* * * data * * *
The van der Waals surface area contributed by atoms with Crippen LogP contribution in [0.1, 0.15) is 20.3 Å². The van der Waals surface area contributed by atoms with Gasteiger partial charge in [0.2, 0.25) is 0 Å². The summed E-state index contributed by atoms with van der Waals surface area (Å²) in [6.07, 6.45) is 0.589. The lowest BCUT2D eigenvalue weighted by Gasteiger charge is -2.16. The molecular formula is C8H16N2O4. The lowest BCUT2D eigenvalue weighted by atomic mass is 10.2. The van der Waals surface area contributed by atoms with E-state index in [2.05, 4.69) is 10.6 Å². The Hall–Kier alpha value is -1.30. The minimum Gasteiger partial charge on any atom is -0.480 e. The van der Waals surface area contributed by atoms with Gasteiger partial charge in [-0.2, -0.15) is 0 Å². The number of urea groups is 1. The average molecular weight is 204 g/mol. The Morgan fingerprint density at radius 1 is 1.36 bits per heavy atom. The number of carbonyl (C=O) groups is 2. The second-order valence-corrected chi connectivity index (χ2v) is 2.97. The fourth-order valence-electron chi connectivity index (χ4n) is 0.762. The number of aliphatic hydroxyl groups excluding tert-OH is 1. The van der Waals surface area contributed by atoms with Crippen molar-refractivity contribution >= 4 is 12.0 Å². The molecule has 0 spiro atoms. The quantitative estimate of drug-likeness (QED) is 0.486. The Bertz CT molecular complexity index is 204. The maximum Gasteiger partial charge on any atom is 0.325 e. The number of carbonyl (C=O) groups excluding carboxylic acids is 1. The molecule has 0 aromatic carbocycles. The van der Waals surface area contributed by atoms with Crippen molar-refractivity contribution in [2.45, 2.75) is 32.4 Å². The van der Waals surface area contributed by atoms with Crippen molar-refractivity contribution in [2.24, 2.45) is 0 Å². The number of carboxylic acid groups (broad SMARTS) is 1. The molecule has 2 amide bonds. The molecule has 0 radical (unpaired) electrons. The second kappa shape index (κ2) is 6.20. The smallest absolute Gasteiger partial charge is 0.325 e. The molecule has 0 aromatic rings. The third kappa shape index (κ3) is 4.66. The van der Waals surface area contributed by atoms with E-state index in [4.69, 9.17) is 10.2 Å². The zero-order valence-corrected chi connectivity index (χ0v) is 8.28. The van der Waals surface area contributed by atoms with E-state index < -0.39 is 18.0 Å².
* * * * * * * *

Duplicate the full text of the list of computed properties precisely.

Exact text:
The van der Waals surface area contributed by atoms with Crippen LogP contribution in [0.1, 0.15) is 20.3 Å². The van der Waals surface area contributed by atoms with Gasteiger partial charge in [0.2, 0.25) is 0 Å². The summed E-state index contributed by atoms with van der Waals surface area (Å²) in [6.07, 6.45) is 0.589. The lowest BCUT2D eigenvalue weighted by Gasteiger charge is -2.16. The molecular formula is C8H16N2O4. The lowest BCUT2D eigenvalue weighted by atomic mass is 10.2. The van der Waals surface area contributed by atoms with E-state index in [2.05, 4.69) is 10.6 Å². The Hall–Kier alpha value is -1.30. The minimum Gasteiger partial charge on any atom is -0.480 e. The van der Waals surface area contributed by atoms with Gasteiger partial charge in [-0.2, -0.15) is 0 Å². The number of urea groups is 1. The average molecular weight is 204 g/mol. The Morgan fingerprint density at radius 1 is 1.36 bits per heavy atom. The number of carbonyl (C=O) groups is 2. The second-order valence-corrected chi connectivity index (χ2v) is 2.97. The fourth-order valence-electron chi connectivity index (χ4n) is 0.762. The number of aliphatic hydroxyl groups excluding tert-OH is 1. The van der Waals surface area contributed by atoms with Crippen molar-refractivity contribution >= 4 is 12.0 Å². The molecule has 0 spiro atoms. The quantitative estimate of drug-likeness (QED) is 0.486. The Bertz CT molecular complexity index is 204. The maximum Gasteiger partial charge on any atom is 0.325 e. The number of carbonyl (C=O) groups excluding carboxylic acids is 1. The molecule has 0 aromatic carbocycles. The van der Waals surface area contributed by atoms with Crippen molar-refractivity contribution in [2.45, 2.75) is 32.4 Å². The van der Waals surface area contributed by atoms with Crippen molar-refractivity contribution in [2.24, 2.45) is 0 Å². The number of carboxylic acid groups (broad SMARTS) is 1. The molecule has 2 amide bonds. The molecule has 0 radical (unpaired) electrons. The second kappa shape index (κ2) is 6.20. The smallest absolute Gasteiger partial charge is 0.325 e. The molecule has 0 aromatic rings. The third kappa shape index (κ3) is 4.66. The van der Waals surface area contributed by atoms with E-state index in [4.69, 9.17) is 10.2 Å². The zero-order valence-corrected chi connectivity index (χ0v) is 8.28. The van der Waals surface area contributed by atoms with E-state index < -0.39 is 18.0 Å².